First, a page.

Book swapping or book exchange is the practice of a swap of books between one person and another. Practiced among book groups, friends and colleagues at work, it provides an inexpensive way for people to exchange books, find out about new books and obtain a new book to read without having to pay. Because swaps occur between individuals, without central distribution or warehousing, and without the copyright owner making a profit, the practice has been compared to peer-to-peer (P2P) systems such as BitTorrent—except that hard-copy original analog objects are exchanged.
College book exchange programs
Many colleges and universities have developed online book exchange programs to help students save money on textbooks. Some colleges build their own systems and others use systems from third party service providers.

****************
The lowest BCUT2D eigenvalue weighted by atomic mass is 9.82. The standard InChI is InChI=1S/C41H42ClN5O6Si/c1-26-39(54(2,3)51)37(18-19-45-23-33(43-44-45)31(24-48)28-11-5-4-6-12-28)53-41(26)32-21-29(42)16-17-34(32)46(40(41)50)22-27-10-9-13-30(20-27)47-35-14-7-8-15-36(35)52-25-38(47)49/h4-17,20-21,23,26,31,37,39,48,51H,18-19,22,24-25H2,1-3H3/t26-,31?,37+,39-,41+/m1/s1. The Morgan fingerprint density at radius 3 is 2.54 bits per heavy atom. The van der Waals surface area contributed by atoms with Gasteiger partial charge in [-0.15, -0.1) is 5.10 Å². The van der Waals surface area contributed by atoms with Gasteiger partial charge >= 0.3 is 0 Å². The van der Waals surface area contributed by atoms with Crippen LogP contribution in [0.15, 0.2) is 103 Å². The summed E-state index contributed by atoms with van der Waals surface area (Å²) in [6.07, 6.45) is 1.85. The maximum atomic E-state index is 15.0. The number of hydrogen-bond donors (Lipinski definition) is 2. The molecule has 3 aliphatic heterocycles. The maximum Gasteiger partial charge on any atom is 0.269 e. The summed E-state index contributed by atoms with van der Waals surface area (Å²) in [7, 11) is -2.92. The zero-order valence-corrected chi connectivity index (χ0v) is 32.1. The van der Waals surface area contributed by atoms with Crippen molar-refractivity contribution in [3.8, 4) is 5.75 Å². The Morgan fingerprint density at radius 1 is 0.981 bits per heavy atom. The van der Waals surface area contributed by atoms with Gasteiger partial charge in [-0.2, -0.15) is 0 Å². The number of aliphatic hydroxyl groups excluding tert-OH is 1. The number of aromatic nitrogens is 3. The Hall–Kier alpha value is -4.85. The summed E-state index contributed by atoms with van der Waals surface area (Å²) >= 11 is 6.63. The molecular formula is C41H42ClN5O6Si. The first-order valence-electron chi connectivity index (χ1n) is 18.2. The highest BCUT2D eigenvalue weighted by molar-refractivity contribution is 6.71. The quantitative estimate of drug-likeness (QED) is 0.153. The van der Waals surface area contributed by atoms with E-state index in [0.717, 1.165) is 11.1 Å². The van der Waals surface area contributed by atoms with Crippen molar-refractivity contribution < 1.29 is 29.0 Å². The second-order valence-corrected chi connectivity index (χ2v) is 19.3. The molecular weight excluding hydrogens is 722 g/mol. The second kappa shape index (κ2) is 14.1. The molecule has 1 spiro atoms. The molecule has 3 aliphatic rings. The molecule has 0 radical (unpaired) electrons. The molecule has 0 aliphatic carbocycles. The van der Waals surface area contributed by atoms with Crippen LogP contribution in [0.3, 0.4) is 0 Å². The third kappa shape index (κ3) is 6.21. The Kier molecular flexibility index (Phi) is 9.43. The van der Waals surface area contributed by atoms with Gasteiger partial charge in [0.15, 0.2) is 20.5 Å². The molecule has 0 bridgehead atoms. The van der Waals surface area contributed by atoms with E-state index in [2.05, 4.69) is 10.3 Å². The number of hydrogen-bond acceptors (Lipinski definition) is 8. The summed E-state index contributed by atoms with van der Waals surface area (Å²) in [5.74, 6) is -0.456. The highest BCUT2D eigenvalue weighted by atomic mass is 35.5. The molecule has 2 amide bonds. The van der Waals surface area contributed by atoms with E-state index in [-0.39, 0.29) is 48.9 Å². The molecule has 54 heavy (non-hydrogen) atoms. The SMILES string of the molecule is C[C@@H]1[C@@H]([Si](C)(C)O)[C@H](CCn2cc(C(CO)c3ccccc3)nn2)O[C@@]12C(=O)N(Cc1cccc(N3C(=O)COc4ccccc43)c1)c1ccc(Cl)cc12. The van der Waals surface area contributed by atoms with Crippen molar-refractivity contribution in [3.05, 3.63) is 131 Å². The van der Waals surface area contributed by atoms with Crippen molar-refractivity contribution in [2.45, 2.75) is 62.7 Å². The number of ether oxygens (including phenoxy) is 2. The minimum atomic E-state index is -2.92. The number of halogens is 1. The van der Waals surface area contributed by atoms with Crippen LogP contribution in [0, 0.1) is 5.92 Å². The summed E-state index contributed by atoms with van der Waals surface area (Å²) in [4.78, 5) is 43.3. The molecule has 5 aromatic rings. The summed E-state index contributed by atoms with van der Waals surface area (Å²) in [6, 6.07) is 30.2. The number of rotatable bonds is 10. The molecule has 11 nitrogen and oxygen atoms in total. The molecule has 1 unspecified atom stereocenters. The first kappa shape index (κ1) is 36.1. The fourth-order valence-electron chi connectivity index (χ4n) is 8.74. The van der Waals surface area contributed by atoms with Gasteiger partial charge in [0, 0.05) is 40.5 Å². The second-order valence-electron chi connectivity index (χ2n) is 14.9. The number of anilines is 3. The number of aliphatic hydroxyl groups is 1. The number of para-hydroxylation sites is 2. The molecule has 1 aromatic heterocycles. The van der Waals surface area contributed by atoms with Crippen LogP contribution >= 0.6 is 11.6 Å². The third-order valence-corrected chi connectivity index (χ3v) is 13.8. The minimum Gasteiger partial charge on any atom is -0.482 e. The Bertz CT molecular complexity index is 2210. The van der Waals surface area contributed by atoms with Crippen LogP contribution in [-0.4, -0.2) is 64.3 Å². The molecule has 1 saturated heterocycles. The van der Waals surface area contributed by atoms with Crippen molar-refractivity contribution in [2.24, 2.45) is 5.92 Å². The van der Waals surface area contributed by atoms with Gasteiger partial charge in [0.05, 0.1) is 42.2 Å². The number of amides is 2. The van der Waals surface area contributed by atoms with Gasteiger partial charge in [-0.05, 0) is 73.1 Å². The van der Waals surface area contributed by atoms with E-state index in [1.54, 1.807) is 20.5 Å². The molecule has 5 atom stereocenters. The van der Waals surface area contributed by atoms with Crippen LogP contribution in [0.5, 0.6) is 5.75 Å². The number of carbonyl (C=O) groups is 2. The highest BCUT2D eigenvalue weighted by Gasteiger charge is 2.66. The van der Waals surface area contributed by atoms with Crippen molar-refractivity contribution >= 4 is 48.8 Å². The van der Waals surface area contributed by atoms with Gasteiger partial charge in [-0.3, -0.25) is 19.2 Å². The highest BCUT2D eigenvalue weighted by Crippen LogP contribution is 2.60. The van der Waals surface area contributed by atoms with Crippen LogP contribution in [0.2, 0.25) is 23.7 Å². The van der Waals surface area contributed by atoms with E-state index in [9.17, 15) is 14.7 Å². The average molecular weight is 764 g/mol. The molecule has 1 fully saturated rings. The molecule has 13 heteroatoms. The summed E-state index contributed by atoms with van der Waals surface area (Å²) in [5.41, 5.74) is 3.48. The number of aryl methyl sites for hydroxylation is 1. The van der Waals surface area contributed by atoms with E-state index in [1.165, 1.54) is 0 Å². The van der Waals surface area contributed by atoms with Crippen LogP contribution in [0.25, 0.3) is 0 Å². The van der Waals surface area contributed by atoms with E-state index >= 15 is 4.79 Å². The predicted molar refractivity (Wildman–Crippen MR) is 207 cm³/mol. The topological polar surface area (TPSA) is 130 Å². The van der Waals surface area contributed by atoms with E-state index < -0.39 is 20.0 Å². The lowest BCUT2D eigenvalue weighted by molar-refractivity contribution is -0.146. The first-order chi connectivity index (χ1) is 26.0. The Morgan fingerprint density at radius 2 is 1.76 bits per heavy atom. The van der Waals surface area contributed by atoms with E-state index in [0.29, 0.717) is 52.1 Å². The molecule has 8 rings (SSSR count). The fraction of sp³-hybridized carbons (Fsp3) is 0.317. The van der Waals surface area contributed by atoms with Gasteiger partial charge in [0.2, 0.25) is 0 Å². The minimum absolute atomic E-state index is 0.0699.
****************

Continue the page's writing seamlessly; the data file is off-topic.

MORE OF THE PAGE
Informal book exchanges
Some book exchanges are informal - a shelf or box is provided where books can be left or picked up. The exchange relies on users leaving and taking books and is generally not supervised.
This is a frequent practice in youth hostels where travellers can leave a book and take a different book with them. Some railway stations in Great Britain have informal book exchanges and one has also been set up in a phone box in Kington Magna.
Book swapping websites
- BookCrossing, an online book swapping site
- BookMooch, an online book swapping site
- ReadItSwapIt, an online book swapping site
- Little Free Library, trading posts that offer free books, housed in small containers, to members of the local community
- WhatsOnMyBookshelf, an online book swapping site
- PaperBackSwap, an online book swapping club restricted to the USA
- Lenro, used to connect book readers locally (same college/neighborhood)
- Collaborative consumption, a trend describing similar swapping and lending organizations
- BitTorrent arrives for books, the INQUIRER
- Textbook Affordability Project (TAP) at USF, TAP USF website
- What a novel idea - villagers transform redundant phone box into a LIBRARY, Daily Express